Navy to Do Without Prime Contractors On New Bomb Disposal Robots
But manufacturers hoping to score a big contract as a prime contractor on the program will be disappointed. Work on the technology will come piecemeal and the service intends to be its own lead systems integrator, said Byron Brezina, robotics technologist at the naval explosive ordnance disposal technology division.
At the outset of the Iraq war, when improvised explosive devices were taking service members’ lives almost daily, the Navy rushed ready-made bomb disposal robots into the field. But Foster-Miller’s Talon and iRobot’s Packbot had their own proprietary software and hardware and their own logistical tails that required different replacement parts and technicians trained to fix them.
The rapid acquisition of these systems, which continues today, made sense at the time, Brezina said. But the new family of three robots will be built from the ground up without any commercial-off-the-shelf hardware or software, he said.
“It’s time to move forward and have a true open architecture system,” he said at an Association for Unmanned Vehicle Systems International conference.
The program will be a test of the Defense Department’s modular open systems approach policy, which is designed to ensure that the services don’t purchase proprietary technologies that make it costly and time consuming to add components.
The EOD family of robots will include a small version that can be carried in a backpack, a medium-sized variant equal in size to the Talons and Packbots carried in the back of trucks today, and a large-sized version that would be towed by a trailer and used for base and infrastructure protection.
Work will begin this year on the small, also known as the dismounted, version.
The Navy has identified nine subsystems that all three robots will share. The architecture will allow any future capabilities to be added if requirements change, Brezina said. More importantly, the government will own the architecture.
Currently, if EOD specialists ask for a new tool to be added to a bomb disposal robot, the manufacturer of the new device must coordinate with Foster-Miller or iRobot to integrate the new capability.
And that process doesn’t always go smoothly, Brezina suggested.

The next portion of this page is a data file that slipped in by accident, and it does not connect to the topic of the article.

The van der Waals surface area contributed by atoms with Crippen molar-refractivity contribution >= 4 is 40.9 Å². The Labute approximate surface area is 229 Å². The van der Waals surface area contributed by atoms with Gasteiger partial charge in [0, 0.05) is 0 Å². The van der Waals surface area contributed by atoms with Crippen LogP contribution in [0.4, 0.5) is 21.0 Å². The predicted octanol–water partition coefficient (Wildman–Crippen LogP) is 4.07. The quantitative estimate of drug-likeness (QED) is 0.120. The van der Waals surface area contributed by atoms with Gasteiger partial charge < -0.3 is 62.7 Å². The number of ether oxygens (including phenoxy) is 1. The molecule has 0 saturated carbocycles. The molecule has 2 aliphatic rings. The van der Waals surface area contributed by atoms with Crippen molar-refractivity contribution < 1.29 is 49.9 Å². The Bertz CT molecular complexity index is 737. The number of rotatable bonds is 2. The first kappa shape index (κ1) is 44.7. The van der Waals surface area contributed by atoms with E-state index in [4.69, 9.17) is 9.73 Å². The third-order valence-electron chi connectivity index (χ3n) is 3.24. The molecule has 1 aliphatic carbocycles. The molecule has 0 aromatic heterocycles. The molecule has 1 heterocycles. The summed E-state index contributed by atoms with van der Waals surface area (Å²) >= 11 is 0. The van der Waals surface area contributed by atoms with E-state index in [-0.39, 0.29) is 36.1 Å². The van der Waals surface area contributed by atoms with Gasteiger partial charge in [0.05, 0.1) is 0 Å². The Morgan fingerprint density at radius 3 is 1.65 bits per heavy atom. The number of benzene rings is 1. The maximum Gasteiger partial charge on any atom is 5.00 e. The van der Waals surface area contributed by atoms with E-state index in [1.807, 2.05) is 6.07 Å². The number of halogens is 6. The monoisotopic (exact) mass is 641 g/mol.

Contracts will be awarded in the fourth quarter of this fiscal year for the subsystems: the power pack, the handheld controller’s hardware and software, a communications link, a video module, a manipulator module and an autonomous behavior module.
One firm may receive multiple contracts, or nine separate companies could be working on the different components, he said.
The Navy will be the lead systems integrator through the development process. After that is completed, “we really haven’t made a decision beyond that,” he said.
The program is beginning with the dismounted version for budgetary reasons, he said. But also because the Navy wants to prove the open architecture approach, he said.
“It probably makes sense to do one first before trying to jump into [making] all three,” he said.
The schedule calls for limited production of the robots in 2013 and full production in 2014. At about that time, work will begin on the medium and large robots. Whether a nongovernment systems integrator will be used to develop these two robots has not been decided, he said.
Requirements for the small robot currently call for a 100-meter range and six hours of endurance. The robot, the controller and the backpack shouldn’t weigh more than 35 pounds.
The medium tactical operations robots are envisioned as the workhorse of the family just as the Talons and Packbots are now. They will be slightly larger than those models, at 164 pounds. They should travel up to 1,000 meters with six hours of endurance. Unlike the small robot, the medium one will have the ability to climb stairs.
The 750-pound base/infrastructure robot will be towed in a trailer. As the largest robot, its arms will be required to lift up to 75 pounds. It should travel as far as 1,200 meters with six hours of endurance.
The medium and large robots will have bimanual manipulators. EOD specialists carry out tasks on the current models using one claw-like tool.
Having two tools to render bombs harmless is one of the top items on the users’ wish list, Brezina said. Although this capability will be one of the programs biggest technological challenges, he admitted.
“EOD is lot about manipulation. That is really one of the big jumps we’re taking here.”
How much autonomy should be included in these next-generation robots has been studied extensively, and included input from EOD technicians.
Navigation is one of their primary needs, he said. The specialists should be able to mark a spot on the video screen — using a point-and-click feature — directing where they want the robot to go. It should proceed there, avoiding obstacles on its own using the Global Positioning System. It should also be able to do this in low-light conditions and when GPS isn’t available. If the communications link is cut, they want the robots to return to a pre-designated rally point on its own.
Automated manipulation on the two larger robots is also an important need. Users want point-and-click grabbing and the ability to custom program the manipulator to do new tasks depending on their needs.
“The interoperability and interchangeability within the system is going to enable faster acquisition once we get the architecture set,” Brezina said. It will provide the programmers and developers continued access to state-of-the-art technologies “and will prevent them from being locked into a proprietary system,” he added.